Williams v. Superintendent Mahanoy SCI, No. 20-2999 (3d Cir. 2022)

Annotate this Case
Justia Opinion Summary

Granthon was shot dead on a Harrisburg, Pennsylvania street corner. A day earlier, Granton had purchased an ounce of crack cocaine from Burton. Granthon “was short a couple grams” and sought a refund. The evidence linking Burton to Granthon’s death was “overwhelming.” Burton was convicted of first-degree murder. Williams was also charged with first-degree murder, conspiracy, and reckless endangerment of another but the evidence was weaker. No witness recognized Williams and no cell phone records placed him near the scene that night. Williams claimed he spent the night at a casino, but offered conflicting alibi stories and never used his casino rewards card that night. Williams’s trial lawyer’s “defense theory” was that Williams was “not placed at the scene.” He did not call Rochon, a witness at Burton’s trial whose testimony allegedly indicated that Granthon also shot a gun, nor did he make the case for self-defense or voluntary manslaughter.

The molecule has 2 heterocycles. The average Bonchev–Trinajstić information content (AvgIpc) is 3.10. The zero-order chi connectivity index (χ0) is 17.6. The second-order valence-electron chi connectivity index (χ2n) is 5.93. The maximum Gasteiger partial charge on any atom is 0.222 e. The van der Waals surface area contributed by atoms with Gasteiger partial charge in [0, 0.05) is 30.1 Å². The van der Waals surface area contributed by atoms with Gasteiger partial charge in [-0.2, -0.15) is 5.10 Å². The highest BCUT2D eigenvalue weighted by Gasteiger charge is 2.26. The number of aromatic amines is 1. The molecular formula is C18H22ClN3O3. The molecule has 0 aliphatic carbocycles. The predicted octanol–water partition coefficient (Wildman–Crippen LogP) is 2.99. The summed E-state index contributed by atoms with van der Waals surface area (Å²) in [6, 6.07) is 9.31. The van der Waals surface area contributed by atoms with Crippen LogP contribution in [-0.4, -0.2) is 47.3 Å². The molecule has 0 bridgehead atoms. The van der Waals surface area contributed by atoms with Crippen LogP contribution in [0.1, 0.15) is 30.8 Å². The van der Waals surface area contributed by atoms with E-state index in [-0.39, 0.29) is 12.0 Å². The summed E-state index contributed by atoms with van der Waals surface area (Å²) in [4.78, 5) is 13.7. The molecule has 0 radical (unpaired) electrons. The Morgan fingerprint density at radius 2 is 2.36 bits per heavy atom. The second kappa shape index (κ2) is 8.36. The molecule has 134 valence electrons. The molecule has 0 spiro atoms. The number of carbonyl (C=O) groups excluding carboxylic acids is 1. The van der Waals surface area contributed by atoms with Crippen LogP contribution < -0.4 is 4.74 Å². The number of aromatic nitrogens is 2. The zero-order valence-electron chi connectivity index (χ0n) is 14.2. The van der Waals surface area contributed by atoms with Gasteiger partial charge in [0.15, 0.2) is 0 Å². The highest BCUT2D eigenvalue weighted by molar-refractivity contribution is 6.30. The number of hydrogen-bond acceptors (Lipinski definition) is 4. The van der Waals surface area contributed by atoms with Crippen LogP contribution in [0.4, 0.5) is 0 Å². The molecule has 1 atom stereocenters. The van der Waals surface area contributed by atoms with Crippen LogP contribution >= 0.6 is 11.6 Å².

Williams was convicted and sentenced to life in prison. The Third Circuit affirmed the denial of his petition for habeas relief, rejecting claims of ineffective assistance of counsel. His trial attorney’s alleged negligence is not self-evident, as the attorney may have reasonably thought that self-defense arguments would detract from an alibi defense. To show his attorney was negligent, Williams would need to develop the record in district court but the Antiterrorism and Effective Death Penalty Act forbids federal courts from supplementing the state court record under these circumstances.

Download PDF